Skip to main content
Jump to: navigation, search

BaSyx / Introductory Examples / Java / Step 3

Step 3: Creating the oven Submodel

This step will create the oven Submodel and a test application for that Submodel. The AAS and its Submodels can be realized in different ways with Eclipse BaSyx:

  • If the Submodel contains static data only, it can be deserialized from an AASX file, or from a JSON file that defines the Submodel structure and data.
  • If the Submodel provides also dynamic data, but all dynamic data is pushed from outside the Submodel, e.g. from the device, the Submodel can be deserialized from an AASX file, or from a JSON file.
  • If the Submodel also contains active parts, e.g. services or the ability to actively pull data from data sources, e.g. from the device, it can be created using the Eclipse BaSyx SDKs.


Submodels of the same AAS can be created by different means. In this example, we will illustrate the creation of an AAS and of the oven Submodel with the Java SDK. Communication between the oven and the edge device is via an analogues connection that encodes values as current, which must be periodically sampled by the edge device. Commands for controlling the oven are provided via individual digital lines. The edge device therefore needs to periodically sample input values, and set digital output lines to reflect commands to the oven. This device specific interface code is not part of the example. We define a Java interface that enables access to these functions, and that enables us to substitute the real-world edge device with a stub that simulates the device behavior to create a self-contained example.


  1. /**
  2.  * Generic interface for sensors
  3.  */
  4. public interface ISensor {
  5.  
  6. 	/**
  7. 	 * Read sensor value
  8. 	 * 
  9. 	 * @return The last sampled sensor value
  10. 	 */
  11. 	public double readValue();
  12. }


The temperature sensor stub that we are using in this example for testing implements this interface and therefore can be accessed through the readValue() function. The user of this interface therefore does not need to know whether he will be communicating with a real-world asset or with a simulated instance.


Realizing the Submodel

Submodels define all domain and asset specific properties. We will therefore first define a Submodel for the oven. The oven Submodel defines two properties: The ID that identifies this heater, and the temperature that provides access to the current temperature from the temperature sensor. Two operations enable to activate and to deactivate the oven.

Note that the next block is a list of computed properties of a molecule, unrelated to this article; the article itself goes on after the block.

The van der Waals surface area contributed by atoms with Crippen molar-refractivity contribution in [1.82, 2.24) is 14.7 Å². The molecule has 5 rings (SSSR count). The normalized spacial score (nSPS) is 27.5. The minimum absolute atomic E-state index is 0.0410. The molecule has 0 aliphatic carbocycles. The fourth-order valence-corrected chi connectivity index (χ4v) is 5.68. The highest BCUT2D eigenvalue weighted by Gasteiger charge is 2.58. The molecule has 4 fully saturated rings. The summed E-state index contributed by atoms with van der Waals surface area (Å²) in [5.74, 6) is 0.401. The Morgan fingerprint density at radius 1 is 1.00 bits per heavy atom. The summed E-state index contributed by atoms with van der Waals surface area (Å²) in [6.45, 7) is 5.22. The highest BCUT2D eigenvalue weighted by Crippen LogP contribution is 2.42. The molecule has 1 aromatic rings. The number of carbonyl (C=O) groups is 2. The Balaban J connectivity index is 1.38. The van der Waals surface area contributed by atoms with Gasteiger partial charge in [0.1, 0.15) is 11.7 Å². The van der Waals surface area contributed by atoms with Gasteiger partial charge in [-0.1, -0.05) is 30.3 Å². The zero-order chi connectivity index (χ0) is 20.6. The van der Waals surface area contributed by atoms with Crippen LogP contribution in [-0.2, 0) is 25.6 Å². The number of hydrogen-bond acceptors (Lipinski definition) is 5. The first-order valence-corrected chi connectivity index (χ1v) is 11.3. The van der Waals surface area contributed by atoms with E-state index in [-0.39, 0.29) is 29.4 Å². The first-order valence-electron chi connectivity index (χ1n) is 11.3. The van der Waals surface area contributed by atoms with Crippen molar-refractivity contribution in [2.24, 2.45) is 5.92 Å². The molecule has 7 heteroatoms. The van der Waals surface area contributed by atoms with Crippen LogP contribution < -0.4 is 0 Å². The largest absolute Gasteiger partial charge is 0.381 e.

The ID of the oven will be a static value. It includes the idShort, a locally unique name, as well as the Identification that has to unique identifier.

  1. Submodel ovenSubmodel = new Submodel("oven", new ModelUrn("heater1"));


The temperature property provides access to the current temperature of the oven. As the oven in our case does provide a very simple interface, the Submodel samples the current temperature value whenever a temperature value is requested. This is realized with a function that is invoked whenever the property value is requested. For this reason, it uses the Oven interface IOven.

  1. // Create a dynamic property that can resolve its value during runtime
  2. // 1. Create a supplier function that can determine the oven temperature using the sensor
  3. Supplier<Object> lambdaReadFunction = () -> oven.getSensor().readValue();
  4.  
  5. // 2. Create a new empty Property
  6. Property dynamicTemperatureProperty = new Property();
  7.  
  8. // 3. Set the id of the new Property
  9. dynamicTemperatureProperty.setIdShort("temperature");
  10.  
  11. // 4. Use the AASLambdaPropertyHelper to add the Getter to the new Property
  12. // NOTE: A setter function is not required (=> null), because a sensor temperature is "read only"
  13. AASLambdaPropertyHelper.setLambdaValue(dynamicTemperatureProperty, lambdaReadFunction, null)
  14.  
  15. // 5. Add that lambda property to the model
  16. ovenSubmodel.addSubmodelElement(dynamicTemperatureProperty);


The temperature is read through a call to the readValue() call of the sensor (obtained via getSensor()). Besides of properties, the Submodel also may export operations.

The Submodel will define two functions: An activate and an deactivate function. Both functions are created as lambda function objects and are placed in the operations map.

  1. // Add a function that activates the oven and implements a functional interface
  2. Function<Object[], Object> activateFunction = (args) -> {
  3. 	oven.getHeater().activate();
  4. 	return null;
  5. };
  6.  
  7. // Encapsulate the function in an operation
  8. Operation activateOperation = new Operation(activateFunction);
  9.  
  10. // Set the id of the operation
  11. activateOperation.setIdShort("activateOven");
  12.  
  13. // Add an operation that activates the oven and implements a functional interface
  14. ovenSubmodel.addSubmodelElement(activateOperation);